This classic descent demands instant respect as you need to climb for 45 minutes from the top of the Loge Peak lift on Aspen Highlands at 11,675ft up a narrow arete to access the summit of Highland Peak at 12,392ft - some of this can be done by snowcat. Top tip: buy a strap from the ski patrol hut at Loge Peak to carry your skis across your back - rucksack-style. Without this, it's a pain in the ass. Oh, and bring water too - do not underestimate the climb and the effect of the altitude on you. Once you summit, take a breather and enjoy the view, it is quite simply humbling. Drink your water. You will not be able to ski this in one pitch - the air is too thin. Take your time and enjoy. Route finding is easy, and really the choice is yours - straight on for the steepest massive snow face, skiers right down the ridge then left through the trees for gnarly glades. Every section is steep, but the snow is light and dry - I've skied this run in April before and the snow quality was just braw. The whole run is one big amphitheatre channelling down to a creekbed, where you join a traverse back to the Deep Temerity lift back to Loge Peak. I suggest you don't try this after a 3-course lunch at the Cloud Nine Alpine Bistro...
All other 4 choices are big mountain off-piste routes – the Hobacks (there’s 3 of them in parallel) can be summed up in one word…bumps! Do not attempt the Hobacks for your first run of the day – you need to warm up the knees first. Grab a double espresso and take the iconic Jackson Hole aerial tram to the top of Rendezvous Mountain at 10,450ft. With a vertical rise of over 4,000ft, the weather at the summit is always way different from the valley floor – expect the unexpected. Stay skiers right down Rendezvous bowl and keep fast right onto Rendezvous trail. Don’t be tempted by the black trails cutting left – keep straight on. Eventually your goal will be revealed. The channel spits you out onto the Hobacks – a vast area of enormous, steep, nasty, fall-line bumps and chutes. Route choice is easy – everything is ‘skiable’ and all routes converge on the Union Pass traverse. On a powder day, it’s heaven. Catch it right and it’s a delight. If it’s harder snow it’ll be one of the most physical challenges you’ve had on skis – if you can ski this in one pitch, I salute you! Watch for the odd gnarly strainer – a half-buried tree – and some interesting rock features. Use the traverse back to the Union Pass quad, breathe and head for the Mangy Moose…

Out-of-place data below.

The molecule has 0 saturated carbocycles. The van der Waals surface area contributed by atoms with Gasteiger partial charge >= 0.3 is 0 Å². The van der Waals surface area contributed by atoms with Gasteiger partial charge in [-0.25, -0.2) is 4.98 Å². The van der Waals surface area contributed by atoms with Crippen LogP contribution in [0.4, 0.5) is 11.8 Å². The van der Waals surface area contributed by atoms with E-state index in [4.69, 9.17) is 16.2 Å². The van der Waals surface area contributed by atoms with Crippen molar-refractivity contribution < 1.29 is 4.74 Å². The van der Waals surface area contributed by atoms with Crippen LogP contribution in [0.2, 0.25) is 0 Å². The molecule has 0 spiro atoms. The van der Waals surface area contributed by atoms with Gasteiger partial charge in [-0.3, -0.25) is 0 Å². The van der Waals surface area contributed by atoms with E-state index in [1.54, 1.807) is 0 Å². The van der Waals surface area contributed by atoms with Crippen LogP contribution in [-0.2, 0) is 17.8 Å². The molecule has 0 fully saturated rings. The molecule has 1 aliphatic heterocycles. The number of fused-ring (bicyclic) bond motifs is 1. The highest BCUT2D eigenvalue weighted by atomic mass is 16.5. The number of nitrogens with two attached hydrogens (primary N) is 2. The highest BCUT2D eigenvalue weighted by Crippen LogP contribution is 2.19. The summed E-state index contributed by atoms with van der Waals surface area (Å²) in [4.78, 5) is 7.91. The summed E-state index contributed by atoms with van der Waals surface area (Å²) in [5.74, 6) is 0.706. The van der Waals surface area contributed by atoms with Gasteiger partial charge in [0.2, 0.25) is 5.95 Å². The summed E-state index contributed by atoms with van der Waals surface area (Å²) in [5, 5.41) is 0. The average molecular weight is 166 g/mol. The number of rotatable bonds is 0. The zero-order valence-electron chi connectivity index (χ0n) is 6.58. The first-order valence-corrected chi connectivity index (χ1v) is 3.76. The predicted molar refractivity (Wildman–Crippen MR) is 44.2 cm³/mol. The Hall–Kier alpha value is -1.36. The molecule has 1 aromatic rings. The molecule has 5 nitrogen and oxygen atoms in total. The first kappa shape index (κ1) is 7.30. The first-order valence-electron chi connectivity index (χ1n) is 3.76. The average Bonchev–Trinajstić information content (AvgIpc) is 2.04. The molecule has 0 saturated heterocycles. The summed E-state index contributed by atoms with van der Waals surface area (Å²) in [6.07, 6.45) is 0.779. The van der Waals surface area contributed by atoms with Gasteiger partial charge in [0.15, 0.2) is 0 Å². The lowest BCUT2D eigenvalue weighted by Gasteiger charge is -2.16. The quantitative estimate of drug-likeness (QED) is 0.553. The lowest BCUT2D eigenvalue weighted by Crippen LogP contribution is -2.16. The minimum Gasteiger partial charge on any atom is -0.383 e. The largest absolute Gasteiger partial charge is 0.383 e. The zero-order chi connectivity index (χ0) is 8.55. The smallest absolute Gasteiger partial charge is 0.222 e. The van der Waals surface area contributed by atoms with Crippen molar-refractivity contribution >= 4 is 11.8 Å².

And now my pièce de resistance…the big daddy of them all. The other 4 are training for this main event, Big Sky, Montana and the incredible Big Couloir. You need to be well prepared for this one, and only attempt it in optimum snow conditions, weather and time of day – you’ll need a functioning avalanche transceiver, snow shovel, a ski ‘pardner’, rock-solid technique, focus and self-belief. This is the one that’ll make your palms sweat, and make all those crap days in the office seem a million miles away. Take the 15 person Lone Peak tram to the summit at 11,166ft – this is a pyramidical peak with 360-degree views. On a good day (and don’t come here on a bad day) you can see the Tetons at Jackson Hole, 80 miles in the distance. You feel like you’re on top of the world. Anyway, enough poetry..Big Couloir awaits. This is a 2,000ft narrow, rock-lined channel down the front face of Lone Peak – hitting 42 to about 45 degrees in places (some claim over 50, but I reckon that’s nae right) It’s scary steep. Once you’re in, you’re in – there is NO get out clause here. The couloir snakes down the rock seam – it’s tight and there’s not much margin for error, but mon dieu, if you can ski this you will have the pub bragging rights over the heli-ski boys for a long time. Make sure you take a picture!